Corn board meets at Monsanto
Members discuss ethanol, other issues; elect officers.
For the first time ever, the Nebraska Corn Board met at the Monsanto Water Utilization Learning Center.
At the all-day Monday meeting, the nine-member board made up of corn farmers from across the state, elected officers and conducted other business.
Some of the business centered around how the board will continue to push for the approval of higher ethanol blends in gas pumps in addition to more use of E85 in flex-fuel vehicles.
Unfortunately, a federal tax credit for businesses who offer blender pumps will end in December of 2010.
Blender pumps are those that offer a percentage of ethanol above 10%—such as 30% to 50%—for flex-fuel vehicles
However Don Hutchens, director of the Nebraska Corn Board, said the board has an incentive package to help stations install blender pumps.
Hutchens said it was unusual to see two E85 pumps in Gothenburg—one at I-80 Pit Stop and the other at Ampride.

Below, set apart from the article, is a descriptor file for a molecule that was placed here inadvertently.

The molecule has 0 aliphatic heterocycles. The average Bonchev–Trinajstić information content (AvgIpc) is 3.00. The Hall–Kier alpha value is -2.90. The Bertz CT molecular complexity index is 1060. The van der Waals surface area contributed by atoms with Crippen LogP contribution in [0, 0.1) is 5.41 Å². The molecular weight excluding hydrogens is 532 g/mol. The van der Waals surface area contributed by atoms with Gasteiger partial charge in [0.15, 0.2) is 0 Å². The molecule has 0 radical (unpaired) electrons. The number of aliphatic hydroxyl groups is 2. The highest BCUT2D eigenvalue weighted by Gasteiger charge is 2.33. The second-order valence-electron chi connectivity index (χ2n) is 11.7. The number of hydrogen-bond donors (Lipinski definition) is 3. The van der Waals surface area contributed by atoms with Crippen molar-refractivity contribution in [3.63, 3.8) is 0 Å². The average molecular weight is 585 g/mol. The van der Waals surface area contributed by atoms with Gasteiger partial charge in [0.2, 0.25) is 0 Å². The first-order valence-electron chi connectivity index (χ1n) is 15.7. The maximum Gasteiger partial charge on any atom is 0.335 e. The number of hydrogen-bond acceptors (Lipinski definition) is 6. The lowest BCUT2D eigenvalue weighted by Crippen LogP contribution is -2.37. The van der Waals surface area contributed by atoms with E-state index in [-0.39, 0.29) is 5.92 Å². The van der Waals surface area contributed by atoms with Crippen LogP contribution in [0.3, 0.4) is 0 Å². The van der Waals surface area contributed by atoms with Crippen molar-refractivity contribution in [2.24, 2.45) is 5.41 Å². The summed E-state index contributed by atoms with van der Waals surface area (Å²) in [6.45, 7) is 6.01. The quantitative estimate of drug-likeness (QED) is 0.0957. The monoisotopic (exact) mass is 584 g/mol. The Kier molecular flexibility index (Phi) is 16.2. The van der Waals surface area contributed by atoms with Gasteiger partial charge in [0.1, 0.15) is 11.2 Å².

Board members agreed that they need to re-evaluate the value of ethanol to farmers and others.
For example, companies manufacture agricultural equipment with engines that operate totally on ethanol but farmers seem afraid to buy the equipment.
“We need to make sure we equally use fuel produced with corn,” Hutchens said.
Ethanol is by far the largest user of Nebraska corn at 35%, according to 2009-10 Corn Board statistics.
On another matter, Hutchens said the corn board chose to give $150,000 to the National Corn Growers Association which is supporting NASCAR’s effort to use and promote ethanol on its racing circuit.
The corn board is funded and managed by state corn farmers who support the organization at a rate of one-fourth cent per bushel of corn sold which Hutchens said is the lowest marketing checkoff in the nation.
Nebraska corn checkoff funds are invested in market development, research and collaboration.
Corn board members meet nine times a year.
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